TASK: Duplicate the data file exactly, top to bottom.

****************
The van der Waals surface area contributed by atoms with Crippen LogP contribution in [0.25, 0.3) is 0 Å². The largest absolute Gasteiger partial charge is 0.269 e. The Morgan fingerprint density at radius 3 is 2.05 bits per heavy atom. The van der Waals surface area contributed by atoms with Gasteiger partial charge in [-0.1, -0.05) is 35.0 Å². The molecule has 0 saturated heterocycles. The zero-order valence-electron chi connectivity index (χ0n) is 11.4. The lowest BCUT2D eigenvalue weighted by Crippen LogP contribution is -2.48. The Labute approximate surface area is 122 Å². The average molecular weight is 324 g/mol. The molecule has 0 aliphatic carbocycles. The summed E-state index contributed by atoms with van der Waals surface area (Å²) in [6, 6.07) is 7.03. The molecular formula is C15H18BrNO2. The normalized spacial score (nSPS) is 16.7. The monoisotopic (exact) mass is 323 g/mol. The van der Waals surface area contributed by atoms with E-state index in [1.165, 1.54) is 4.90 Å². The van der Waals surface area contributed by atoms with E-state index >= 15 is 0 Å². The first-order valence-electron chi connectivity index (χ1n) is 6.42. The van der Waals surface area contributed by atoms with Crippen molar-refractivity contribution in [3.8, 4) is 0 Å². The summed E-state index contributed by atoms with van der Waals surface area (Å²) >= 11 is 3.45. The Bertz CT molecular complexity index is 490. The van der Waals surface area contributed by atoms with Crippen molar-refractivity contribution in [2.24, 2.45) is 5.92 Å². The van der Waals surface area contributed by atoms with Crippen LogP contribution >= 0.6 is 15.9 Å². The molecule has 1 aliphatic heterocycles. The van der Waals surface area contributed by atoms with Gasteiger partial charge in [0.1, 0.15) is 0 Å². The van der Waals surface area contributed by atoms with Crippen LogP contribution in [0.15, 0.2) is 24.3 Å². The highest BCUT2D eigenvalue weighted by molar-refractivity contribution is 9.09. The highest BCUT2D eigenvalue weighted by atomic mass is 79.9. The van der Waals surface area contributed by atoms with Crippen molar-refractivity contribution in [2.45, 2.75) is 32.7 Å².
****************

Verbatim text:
The van der Waals surface area contributed by atoms with Crippen LogP contribution in [0.25, 0.3) is 0 Å². The largest absolute Gasteiger partial charge is 0.269 e. The Morgan fingerprint density at radius 3 is 2.05 bits per heavy atom. The van der Waals surface area contributed by atoms with Gasteiger partial charge in [-0.1, -0.05) is 35.0 Å². The molecule has 0 saturated heterocycles. The zero-order valence-electron chi connectivity index (χ0n) is 11.4. The lowest BCUT2D eigenvalue weighted by Crippen LogP contribution is -2.48. The Labute approximate surface area is 122 Å². The average molecular weight is 324 g/mol. The molecule has 0 aliphatic carbocycles. The summed E-state index contributed by atoms with van der Waals surface area (Å²) in [6, 6.07) is 7.03. The molecular formula is C15H18BrNO2. The normalized spacial score (nSPS) is 16.7. The monoisotopic (exact) mass is 323 g/mol. The van der Waals surface area contributed by atoms with E-state index in [1.165, 1.54) is 4.90 Å². The van der Waals surface area contributed by atoms with E-state index >= 15 is 0 Å². The first-order valence-electron chi connectivity index (χ1n) is 6.42. The van der Waals surface area contributed by atoms with Crippen molar-refractivity contribution in [3.8, 4) is 0 Å². The summed E-state index contributed by atoms with van der Waals surface area (Å²) >= 11 is 3.45. The Bertz CT molecular complexity index is 490. The van der Waals surface area contributed by atoms with Crippen molar-refractivity contribution in [2.24, 2.45) is 5.92 Å². The van der Waals surface area contributed by atoms with Crippen LogP contribution >= 0.6 is 15.9 Å². The molecule has 1 aliphatic heterocycles. The van der Waals surface area contributed by atoms with Gasteiger partial charge in [0.1, 0.15) is 0 Å². The van der Waals surface area contributed by atoms with Crippen LogP contribution in [0.15, 0.2) is 24.3 Å². The highest BCUT2D eigenvalue weighted by molar-refractivity contribution is 9.09. The highest BCUT2D eigenvalue weighted by atomic mass is 79.9. The van der Waals surface area contributed by atoms with Crippen molar-refractivity contribution in [2.45, 2.75) is 32.7 Å².